“My organization has documented dozens of acts of violence against journalists and in no case has anyone been brought to justice,” he told DW. “We believe that any discussion with the new government should include the situation on the ground with regard to press freedom as a basic human right.”
Funding sources are drying up
After the US invasion of Afghanistan in 2001 and the relative peace that accompanied it, hundreds of media outlets have sprung up in all corners of the country.
With funding sources ranging from international donors and local politicians to local advertising revenue, the country’s media landscape has broadened to become the most diverse in the region.
The country’s largest commercial television channel is TOLO TV, owned and operated by MOBY Group. The station was launched in 2004 and, along with its affiliates, continues to broadcast across Afghanistan.
Saad Mohseni, Chairman and CEO of MOBY Group, told DW that a number of factors are contributing to the media shutdown, including loss of grants from the international community, loss of advertising revenue, understaffing and bullying in the provinces. .
While he remains hopeful for the media industry, Mohseni said daily guidance from various Taliban ministries made it difficult for broadcasters to know what can and cannot be broadcast.
“We have to take it one day at a time,” he said.
Ezatullah Akbari, a member of the media watchdog Nai – Supporting Open Media in Afghanistan, has worked with numerous media outlets outside of Kabul which have since closed.
He says the country may soon lose the majority of its journalists, many of whom have been trained.
“A lot of journalists leave Afghanistan because they have no job and no money,” Akbari told DW.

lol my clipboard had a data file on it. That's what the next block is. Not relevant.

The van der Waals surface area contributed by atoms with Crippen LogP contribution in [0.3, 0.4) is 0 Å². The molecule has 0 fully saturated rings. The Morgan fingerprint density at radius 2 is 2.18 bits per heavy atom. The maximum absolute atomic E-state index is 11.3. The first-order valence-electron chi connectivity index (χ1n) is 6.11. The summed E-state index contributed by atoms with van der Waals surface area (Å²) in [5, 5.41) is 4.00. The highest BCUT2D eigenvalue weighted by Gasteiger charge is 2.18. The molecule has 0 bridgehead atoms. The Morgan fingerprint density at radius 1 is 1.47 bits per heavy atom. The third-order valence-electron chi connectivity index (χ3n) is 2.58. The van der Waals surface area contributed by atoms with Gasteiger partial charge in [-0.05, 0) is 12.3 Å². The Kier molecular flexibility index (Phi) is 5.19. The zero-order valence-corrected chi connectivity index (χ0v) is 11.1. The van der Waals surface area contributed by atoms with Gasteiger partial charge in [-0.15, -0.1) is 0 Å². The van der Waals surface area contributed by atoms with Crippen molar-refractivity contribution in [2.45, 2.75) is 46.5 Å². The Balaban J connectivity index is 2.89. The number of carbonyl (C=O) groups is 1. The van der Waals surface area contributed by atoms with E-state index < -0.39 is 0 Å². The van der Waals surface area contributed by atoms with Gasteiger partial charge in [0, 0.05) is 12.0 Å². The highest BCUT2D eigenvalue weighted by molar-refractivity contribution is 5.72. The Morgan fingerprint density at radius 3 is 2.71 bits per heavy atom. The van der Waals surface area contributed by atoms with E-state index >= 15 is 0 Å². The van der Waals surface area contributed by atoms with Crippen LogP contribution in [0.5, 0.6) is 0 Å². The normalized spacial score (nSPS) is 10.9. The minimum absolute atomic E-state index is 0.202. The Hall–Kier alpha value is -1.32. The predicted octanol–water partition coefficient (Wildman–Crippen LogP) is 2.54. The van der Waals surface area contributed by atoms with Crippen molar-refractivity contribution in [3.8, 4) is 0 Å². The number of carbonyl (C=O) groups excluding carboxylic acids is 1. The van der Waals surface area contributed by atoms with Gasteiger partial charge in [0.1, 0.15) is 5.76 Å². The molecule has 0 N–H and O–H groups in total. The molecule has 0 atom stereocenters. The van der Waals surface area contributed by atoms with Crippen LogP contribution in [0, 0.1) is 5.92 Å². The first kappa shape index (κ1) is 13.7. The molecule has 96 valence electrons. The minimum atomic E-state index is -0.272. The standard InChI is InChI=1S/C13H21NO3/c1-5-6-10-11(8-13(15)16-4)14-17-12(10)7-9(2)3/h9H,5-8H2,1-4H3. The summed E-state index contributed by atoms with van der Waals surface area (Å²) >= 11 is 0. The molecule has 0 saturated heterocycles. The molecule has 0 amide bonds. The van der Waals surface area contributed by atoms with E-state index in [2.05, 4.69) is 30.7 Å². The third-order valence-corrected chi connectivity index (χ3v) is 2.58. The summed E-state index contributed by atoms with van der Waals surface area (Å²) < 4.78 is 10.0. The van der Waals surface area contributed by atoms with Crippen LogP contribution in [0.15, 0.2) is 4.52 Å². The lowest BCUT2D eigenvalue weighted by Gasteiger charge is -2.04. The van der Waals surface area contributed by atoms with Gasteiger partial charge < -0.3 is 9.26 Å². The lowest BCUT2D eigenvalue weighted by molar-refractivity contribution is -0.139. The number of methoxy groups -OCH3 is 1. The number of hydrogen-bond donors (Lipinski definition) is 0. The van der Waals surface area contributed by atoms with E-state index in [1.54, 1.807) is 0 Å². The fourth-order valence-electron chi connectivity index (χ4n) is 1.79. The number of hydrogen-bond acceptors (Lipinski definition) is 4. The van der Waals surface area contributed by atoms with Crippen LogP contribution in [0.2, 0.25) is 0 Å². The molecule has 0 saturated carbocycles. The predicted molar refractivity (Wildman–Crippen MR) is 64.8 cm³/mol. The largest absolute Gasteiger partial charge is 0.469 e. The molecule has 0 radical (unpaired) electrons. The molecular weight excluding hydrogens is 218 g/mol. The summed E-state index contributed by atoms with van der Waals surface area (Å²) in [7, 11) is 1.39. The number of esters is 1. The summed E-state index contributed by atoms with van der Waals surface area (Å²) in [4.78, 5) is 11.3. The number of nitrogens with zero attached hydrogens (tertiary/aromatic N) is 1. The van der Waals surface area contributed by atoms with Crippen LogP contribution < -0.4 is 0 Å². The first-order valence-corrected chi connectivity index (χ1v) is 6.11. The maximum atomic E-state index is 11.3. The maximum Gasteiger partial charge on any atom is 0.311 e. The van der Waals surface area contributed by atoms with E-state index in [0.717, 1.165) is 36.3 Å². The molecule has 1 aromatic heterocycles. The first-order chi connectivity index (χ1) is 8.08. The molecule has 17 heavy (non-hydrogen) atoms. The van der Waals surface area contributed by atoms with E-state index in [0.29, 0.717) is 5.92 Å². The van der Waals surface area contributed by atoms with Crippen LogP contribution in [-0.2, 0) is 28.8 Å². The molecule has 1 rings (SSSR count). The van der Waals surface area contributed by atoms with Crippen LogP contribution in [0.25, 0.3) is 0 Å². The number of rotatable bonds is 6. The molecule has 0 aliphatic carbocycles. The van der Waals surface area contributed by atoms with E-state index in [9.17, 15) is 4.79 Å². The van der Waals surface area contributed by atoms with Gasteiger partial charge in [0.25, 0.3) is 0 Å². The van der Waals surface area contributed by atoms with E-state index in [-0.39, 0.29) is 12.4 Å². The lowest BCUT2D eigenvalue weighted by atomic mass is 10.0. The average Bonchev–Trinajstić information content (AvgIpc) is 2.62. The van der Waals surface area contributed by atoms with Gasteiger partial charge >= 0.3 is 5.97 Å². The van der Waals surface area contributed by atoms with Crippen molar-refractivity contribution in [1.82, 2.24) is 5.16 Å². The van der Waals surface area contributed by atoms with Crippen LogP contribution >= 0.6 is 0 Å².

Women stripped of journalism
For most women journalists, leaving Afghanistan is the only option.
One of the few remaining in the country is Meena Habib. She has been a reporter for eight years and publishes Roidadha News, a local news site. She also does investigative work for various other media outlets, often focusing on women’s issues. She told DW that the situation was serious but that she continued to do journalism because she believed in her profession.
“Journalists, especially women journalists, have suffered an uncertain fate in the past five months since the fall of Afghanistan to the Taliban,” she told DW. She too was threatened by the Taliban and beaten while covering a women’s protest.
After two decades of freedom to pursue studies and careers, women like Habib must now live in a new reality where they are no longer equal members of society. While Taliban officials claim that women can continue to work, the reality is that in journalism, this is not the case.
According to the Reporters Without Borders report, 15 of the 36 Afghan provinces no longer have a single female reporter. In Kabul, only about a quarter of the women who were working in early August are still employed.
“The progress seen over the past 20 years was wiped out in a matter of days by the Taliban takeover,” the report said. Habib acknowledges that press freedom does not currently exist under the Taliban but that outside pressure could help the remaining journalists.
“The international community must work to ensure that the rights of women journalists who wish to continue reporting in their own country are protected,” she said.
Unfortunately for Selma, staying in Afghanistan would mean continuing to live in fear of the Taliban.
Now living alone in a large unknown city, she is unable to see her family. It had a huge emotional impact and she is desperately looking for a way to escape.
“I have to find a way out of this darkness,” she said.
Ahmad Hakimi and Sifatullah Zahidi contributed to this report.
Edited by: Srinivas Mazumdaru